Fotolia_92329578_Subscription_Monthly_M-300x213Despite the fact that everyone is entitled to their day in the court, the reality is that most cases do not make it to trial.  Many clients will approach their lawyers with the hope that they will be able to quickly get in front of a judge and explain their story—a vision of American justice that is reinforced in popular media and Court TV.  However, the reality is that it takes a long time to get to the point when a party can tell its story directly to a Judge.  In most situations, the cases take earlier exit ramps, such as informal out-of-court settlement, non-binding mediation, binding arbitration, or a ruling by the Court before trial.  If a case does make it to trial, the parties often settle on its eve.  Often, the cheapest and most efficient way for a dispute to get resolved is for attorneys to work on an out-of-court settlement.  This can occur at any point either before or after a lawsuit has been filed.  Under this track, attorneys informally negotiate a resolution.  If the parties agree to it, the attorneys will memorialize the resolution in a settlement agreement.  This is often the quickest way to resolve a case, as it does not require any third-party intervention—it only requires parties who are willing to work together to settle their differences and capable counsel to guide the parties through the process.

In addition to out-of-court settlements, cases often get resolved with the help of a third-party neutral.  The decision of this third-party may be binding depending on the posture of each case.  For instance, cases often go to non-binding mediation before they move on to trial.  Indeed, more and more courts are requiring this step before allowing the case to move to trial.  With a non-binding mediation, the parties all present their cases to a neutral, who tries to facilitate a settlement agreement.  In short, non-binding mediation is like the informal out-of-court settlement discussed in the previous paragraph, with the addition of a third-party neutral who helps ease things along. Sometimes, cases may end up in front of a third-party neutral who has the authority to make a binding decision.  For instance, if the parties previously signed an agreement for binding arbitration, the case may end up in front of a private judge whose decision is final.  In other instances, the parties decide to submit their case to binding arbitration at the time of the lawsuit for a variety of reasons, such as cost and efficiency. If the case does actually end up in court, it is still unlikely to reach trial.  The purpose of trial is to get to the truth of what actually happened in a conflict, so if there is no dispute about what actually happened, a judge might rule on the case early based on a dispositive motion like a summary judgment motion.  With a summary judgment motion, the moving party argues that there is no dispute of fact in the case, so the judge has no finding of fact to make in a trial and can proceed to a ruling earlier. If a party brings a summary judgment motion, it has the burden of providing evidence that there is not any dispute of fact in the case.  This evidence may come in a variety of forms, including affidavits, declarations, and discovery responses.  If a judge is persuaded, it may decide to rule on the case right there. As you can see, getting to trial is an involved and lengthy process with the potential for a lot of different early exit ramps.  If a case does make it all the way through the end of trial, it may take a long while to do so.  For instance, a timeline of one year would be a relatively quick timeline in most cases, and it is not uncommon for cases to take several years to make it from beginning to end.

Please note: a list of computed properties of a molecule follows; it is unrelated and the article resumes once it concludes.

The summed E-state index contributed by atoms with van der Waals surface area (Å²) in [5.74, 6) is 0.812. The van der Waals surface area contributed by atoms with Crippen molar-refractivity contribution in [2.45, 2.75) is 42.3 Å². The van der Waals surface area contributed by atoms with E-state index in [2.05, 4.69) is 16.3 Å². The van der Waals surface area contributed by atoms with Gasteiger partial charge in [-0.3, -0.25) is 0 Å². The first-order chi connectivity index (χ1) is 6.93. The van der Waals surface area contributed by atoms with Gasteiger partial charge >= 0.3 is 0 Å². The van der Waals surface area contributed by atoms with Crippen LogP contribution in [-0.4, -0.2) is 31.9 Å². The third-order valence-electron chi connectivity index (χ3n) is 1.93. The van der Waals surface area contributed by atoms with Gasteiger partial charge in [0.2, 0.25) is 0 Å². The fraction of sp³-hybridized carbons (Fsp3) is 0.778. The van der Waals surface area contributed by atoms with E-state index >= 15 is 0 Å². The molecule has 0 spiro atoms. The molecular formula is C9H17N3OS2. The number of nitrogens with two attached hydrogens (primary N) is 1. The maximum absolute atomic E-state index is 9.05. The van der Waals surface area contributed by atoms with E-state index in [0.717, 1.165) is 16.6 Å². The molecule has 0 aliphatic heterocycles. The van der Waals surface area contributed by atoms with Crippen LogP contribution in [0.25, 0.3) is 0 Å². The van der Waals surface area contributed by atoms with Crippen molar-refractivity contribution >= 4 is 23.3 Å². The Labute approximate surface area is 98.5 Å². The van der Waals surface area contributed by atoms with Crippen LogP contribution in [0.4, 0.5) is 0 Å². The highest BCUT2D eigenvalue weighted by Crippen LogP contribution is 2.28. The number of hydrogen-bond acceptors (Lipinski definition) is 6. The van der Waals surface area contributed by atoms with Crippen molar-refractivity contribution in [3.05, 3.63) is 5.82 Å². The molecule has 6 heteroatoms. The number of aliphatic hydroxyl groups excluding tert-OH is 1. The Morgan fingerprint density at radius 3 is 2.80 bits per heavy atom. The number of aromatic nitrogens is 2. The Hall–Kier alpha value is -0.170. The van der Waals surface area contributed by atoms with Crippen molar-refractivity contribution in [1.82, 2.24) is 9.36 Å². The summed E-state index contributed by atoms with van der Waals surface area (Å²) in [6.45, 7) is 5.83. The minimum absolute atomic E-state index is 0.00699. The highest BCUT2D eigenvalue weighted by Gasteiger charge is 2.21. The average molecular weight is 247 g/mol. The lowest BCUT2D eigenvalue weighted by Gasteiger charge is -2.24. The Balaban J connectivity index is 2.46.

Contact the Experienced California Business Litigation Attorneys at Structure Law Group